A Home with a Modern Art Makeover


Born Again in Palm Beach

Beloved art and furnishings discover new life as a Palm Beach house undergoes a modern transformation.

For the interiors, “We wanted to keep the whole house real soft and let their art and accessories and interesting pieces of furniture stand out,” interior designer
Rod Mickley says.

Moorish Mother of Pearl Mirror with Red Accents

Mickley and the wife also did a lot of shopping. “She has a great eye and knows what she wants,” he adds. “Each piece was lovingly handpicked. It wasn’t, ‘Find me a coffee table.’ Every piece had to be blessed.” 

A Moorish-style mother-of-pearl mirror from
Jalan Jalan Collection is one of several decorative pieces that help enliven a sleek contemporary interior from one side of the living room. The custom console from Holly Hunt features a top by Gregorius Pineo and shelters a Christian Liaigre bench.

Large Arched Windows with Pops of Red in the Living Room

Great Plains draperies, fabricated by Draperies of Palm Beach, add elegance to the living room, which also includes a reupholstered Holly Hunt sofa with accent pillows in Christopher Farr Cloth’s Ravenna fabric, a Christian Liaigre coffee table, a Holly Hunt daybed clad in Baron Leather hide, and wood-framed lounge chairs also from Holly Hunt. A Patterson Flynn Martin rug grounds the setting.

Art and Custom Shelving Feature in Gray Living Room

Clean-lined interior details such as subtle wall paneling and white-painted ceiling beams and classical moldings are common throughout. The artwork also adds pops of color, seen in the yellow and orange tones in the Fonseca painting above the living room replace and a vibrant collection of Robert Kuo ceramic pieces on the living room coffee table and shelves. 

An oil-on-canvas painting by
Caio Fonseca from Berggruen Gallery in San Francisco hangs over the living room fireplace, beside the owners’ collection of Robert Kuo vases on a custom bookshelf. The clients’ existing lounge chairs were reupholstered by K & F European Upholstery using Great Plains fabric.

Lime-Washed Wooden Cabinetry with Marble Island

The interior of the house is defined by a simple yet elegant gray-and-light-toned color palette, particularly seen in the creamy marble floors extending throughout and the cabinetry treated with a lime wash that appears in the kitchen as well as in shelving for the living room and bar. “Everything kind of flows,” Mickley says of the surfaces. “We didn’t frequently change materials, which would distract you from what’s happening.”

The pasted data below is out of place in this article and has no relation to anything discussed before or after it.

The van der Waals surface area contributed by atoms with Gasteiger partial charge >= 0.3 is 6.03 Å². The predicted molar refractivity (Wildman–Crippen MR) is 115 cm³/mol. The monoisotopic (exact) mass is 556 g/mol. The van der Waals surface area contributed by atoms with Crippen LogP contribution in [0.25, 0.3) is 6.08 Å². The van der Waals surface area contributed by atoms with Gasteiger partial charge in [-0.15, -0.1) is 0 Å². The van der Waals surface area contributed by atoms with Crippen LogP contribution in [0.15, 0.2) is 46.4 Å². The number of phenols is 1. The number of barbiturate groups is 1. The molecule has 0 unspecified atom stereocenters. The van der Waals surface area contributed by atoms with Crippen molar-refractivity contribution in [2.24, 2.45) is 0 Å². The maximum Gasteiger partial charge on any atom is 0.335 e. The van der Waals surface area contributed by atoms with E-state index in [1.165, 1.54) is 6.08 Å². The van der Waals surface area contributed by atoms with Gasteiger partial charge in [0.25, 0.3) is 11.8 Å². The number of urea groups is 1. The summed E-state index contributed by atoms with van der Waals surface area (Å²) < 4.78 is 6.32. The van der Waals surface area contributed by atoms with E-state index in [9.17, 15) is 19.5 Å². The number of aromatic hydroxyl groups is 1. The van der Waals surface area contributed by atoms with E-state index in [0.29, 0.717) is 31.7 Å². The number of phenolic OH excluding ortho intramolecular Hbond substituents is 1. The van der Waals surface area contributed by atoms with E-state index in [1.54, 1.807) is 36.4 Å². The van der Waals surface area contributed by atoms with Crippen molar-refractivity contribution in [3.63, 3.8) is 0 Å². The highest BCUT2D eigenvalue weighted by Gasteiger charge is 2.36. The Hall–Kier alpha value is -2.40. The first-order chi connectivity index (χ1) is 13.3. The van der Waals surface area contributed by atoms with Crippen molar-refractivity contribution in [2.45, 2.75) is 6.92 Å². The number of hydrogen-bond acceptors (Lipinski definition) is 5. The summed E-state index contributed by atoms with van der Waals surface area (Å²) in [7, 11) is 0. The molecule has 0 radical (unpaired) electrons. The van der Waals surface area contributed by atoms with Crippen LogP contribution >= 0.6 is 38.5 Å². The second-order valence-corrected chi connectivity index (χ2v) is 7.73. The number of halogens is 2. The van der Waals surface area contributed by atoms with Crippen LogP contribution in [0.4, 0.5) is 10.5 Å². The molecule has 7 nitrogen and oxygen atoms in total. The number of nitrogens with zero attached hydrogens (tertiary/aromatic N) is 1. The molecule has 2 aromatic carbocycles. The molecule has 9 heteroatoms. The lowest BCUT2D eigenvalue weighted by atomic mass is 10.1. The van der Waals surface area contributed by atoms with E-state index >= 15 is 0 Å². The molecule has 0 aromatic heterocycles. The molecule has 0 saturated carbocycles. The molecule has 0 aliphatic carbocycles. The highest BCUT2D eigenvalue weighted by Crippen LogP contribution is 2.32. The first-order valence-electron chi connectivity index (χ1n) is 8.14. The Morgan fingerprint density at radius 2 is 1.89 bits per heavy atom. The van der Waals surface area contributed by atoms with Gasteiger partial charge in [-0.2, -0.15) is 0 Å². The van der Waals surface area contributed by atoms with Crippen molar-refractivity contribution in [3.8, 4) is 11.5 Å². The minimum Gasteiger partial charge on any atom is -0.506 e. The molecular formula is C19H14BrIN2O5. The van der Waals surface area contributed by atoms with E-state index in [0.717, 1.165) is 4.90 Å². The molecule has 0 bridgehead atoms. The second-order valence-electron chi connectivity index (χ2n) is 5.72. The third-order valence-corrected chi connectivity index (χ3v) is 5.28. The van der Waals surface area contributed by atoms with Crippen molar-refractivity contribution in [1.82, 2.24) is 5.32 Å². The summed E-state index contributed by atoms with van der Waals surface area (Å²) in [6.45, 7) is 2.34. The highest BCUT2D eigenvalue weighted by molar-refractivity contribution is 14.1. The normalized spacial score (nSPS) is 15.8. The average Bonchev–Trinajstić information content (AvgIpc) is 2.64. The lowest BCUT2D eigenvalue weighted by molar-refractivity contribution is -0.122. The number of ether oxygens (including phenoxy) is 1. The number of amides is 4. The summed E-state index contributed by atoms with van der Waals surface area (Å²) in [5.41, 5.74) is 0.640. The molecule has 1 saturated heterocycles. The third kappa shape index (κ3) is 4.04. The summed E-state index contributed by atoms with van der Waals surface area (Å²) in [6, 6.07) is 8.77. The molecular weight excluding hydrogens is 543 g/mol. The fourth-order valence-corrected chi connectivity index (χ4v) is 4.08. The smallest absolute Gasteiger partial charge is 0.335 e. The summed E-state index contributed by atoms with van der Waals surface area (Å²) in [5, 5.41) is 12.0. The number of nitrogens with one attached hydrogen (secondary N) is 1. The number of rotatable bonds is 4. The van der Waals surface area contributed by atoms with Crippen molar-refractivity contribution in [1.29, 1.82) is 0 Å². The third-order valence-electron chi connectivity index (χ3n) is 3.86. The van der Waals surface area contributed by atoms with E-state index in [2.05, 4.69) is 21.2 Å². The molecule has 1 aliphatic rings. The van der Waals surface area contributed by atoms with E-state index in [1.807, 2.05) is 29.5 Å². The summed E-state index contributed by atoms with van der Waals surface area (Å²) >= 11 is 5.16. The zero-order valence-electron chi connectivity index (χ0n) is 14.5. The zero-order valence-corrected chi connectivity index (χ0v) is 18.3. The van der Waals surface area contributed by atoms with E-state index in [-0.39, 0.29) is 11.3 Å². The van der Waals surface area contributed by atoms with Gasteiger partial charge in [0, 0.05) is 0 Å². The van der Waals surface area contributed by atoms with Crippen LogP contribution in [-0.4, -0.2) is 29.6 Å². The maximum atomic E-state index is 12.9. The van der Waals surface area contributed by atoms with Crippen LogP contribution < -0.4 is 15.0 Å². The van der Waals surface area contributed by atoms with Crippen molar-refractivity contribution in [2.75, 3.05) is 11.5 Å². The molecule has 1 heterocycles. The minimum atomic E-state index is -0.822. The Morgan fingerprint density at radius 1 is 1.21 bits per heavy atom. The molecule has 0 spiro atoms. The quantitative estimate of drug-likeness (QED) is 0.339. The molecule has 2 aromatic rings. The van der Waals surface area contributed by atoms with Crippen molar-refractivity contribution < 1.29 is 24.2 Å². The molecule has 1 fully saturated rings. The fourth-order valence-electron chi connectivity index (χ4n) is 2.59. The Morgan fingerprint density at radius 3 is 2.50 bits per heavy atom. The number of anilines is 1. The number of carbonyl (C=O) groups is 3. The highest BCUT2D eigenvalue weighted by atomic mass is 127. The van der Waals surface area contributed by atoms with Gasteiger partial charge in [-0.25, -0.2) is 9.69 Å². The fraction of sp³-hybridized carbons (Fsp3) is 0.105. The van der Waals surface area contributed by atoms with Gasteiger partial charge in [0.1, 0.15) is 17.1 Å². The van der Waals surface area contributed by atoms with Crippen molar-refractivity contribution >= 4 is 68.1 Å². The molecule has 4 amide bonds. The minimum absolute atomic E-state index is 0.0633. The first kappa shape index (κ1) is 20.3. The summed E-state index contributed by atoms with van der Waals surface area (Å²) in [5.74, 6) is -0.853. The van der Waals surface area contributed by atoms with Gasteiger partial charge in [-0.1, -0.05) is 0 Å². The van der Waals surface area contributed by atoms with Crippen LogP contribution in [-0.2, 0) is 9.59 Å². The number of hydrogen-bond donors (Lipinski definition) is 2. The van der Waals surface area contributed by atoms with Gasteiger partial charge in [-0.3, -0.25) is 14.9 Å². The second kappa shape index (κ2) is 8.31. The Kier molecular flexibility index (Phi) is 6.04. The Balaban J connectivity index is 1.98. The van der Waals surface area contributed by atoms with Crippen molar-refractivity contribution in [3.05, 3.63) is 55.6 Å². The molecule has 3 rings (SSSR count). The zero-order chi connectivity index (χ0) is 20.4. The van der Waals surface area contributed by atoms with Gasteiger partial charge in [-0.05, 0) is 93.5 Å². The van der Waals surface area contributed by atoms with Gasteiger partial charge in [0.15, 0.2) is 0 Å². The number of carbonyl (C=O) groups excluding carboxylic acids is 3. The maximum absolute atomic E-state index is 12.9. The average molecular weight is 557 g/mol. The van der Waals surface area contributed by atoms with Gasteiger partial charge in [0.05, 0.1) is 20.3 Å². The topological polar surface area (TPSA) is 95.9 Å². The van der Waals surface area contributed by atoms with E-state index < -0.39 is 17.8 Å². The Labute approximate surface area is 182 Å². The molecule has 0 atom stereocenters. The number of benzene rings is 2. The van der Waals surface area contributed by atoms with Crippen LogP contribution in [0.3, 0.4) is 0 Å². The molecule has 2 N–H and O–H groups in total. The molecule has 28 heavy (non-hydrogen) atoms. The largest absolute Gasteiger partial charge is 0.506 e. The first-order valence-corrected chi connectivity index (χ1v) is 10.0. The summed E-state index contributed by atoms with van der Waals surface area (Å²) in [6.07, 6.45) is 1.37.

The kitchen showcases lime-washed cabinetry by Lucia International and
Sub-Zero and Thermador appliances from House of Appliances. The marble-clad island and Silestone quartz countertops were fabricated by Pacific Stone and Tile; the Dornbracht faucet is from Next Plumbing Supply. Dennis Miller Associates stools wear Holly Hunt Leather’s Stingray hide. The Hennen Solo light fixture is by David Weeks Studio.

Dining Room Filled with Incredible Art and Red Chairs

Indeed, the homeowners possessed a first-rate art collection and were downsizing from two houses to one, which meant there was much to repurpose. “What’s happening” is a showcase for that art collection—a variety of the owners’ paintings, photography and ceramics, including works by masters such as Alexander Calder (a watercolor painting in the living room and mobile sculptures throughout) and Richard Serra (a five-panel painting in the dining room), as well as acclaimed contemporary artists the likes of Caio Fonseca, Donald Baechler and Marilyn Minter. The owners regularly attend art fairs such as Art Basel Miami Beach as well as galleries in New York and Miami to augment their collection. “Part of the task was really to let the architecture be calm and quiet so the art could be properly displayed,” says Moor, who worked with project architect Austin Dingwall on the architecture. Perhaps unsurprisingly, given the homeowners’ love of fine art and sculpture, the interiors also make ample use of dramatically shaped lighting fixtures, such as a Lindsey Adelman chandelier over the dining room table with a variety of clear and opaque glass orbs. “To me that’s a sculpture. That was the first piece we bought for the house,” the wife says. “I had to have that.” 

The architect framed the window with a decorative panel that lends a more streamlined nod to the home’s Mediterranean origins. BDDW’s dining table and chairs gather below a Lindsey Adelman chandelier. Jiun Ho’s buffet from Michael Taylor Designs perches beneath a photograph by Christopher Beane, and the Richard Serra paintings on the opposite wall join an Abigail Simpson sculpture from Ralph Pucci International.

A Cozy Family Room to Unwind and Relax

The family room provides a cozier place to relax, with the sofa’s cushion reupholstered in Great Plains fabric and Jiun Ho chairs from Michael Taylor Designs. They rest atop a Stark rug along with a Caste coffee table from Holly Hunt. Christian Liaigre floor lamps flank the sofa and a Ron Ehrlich painting from Stephen Haller Gallery in New York.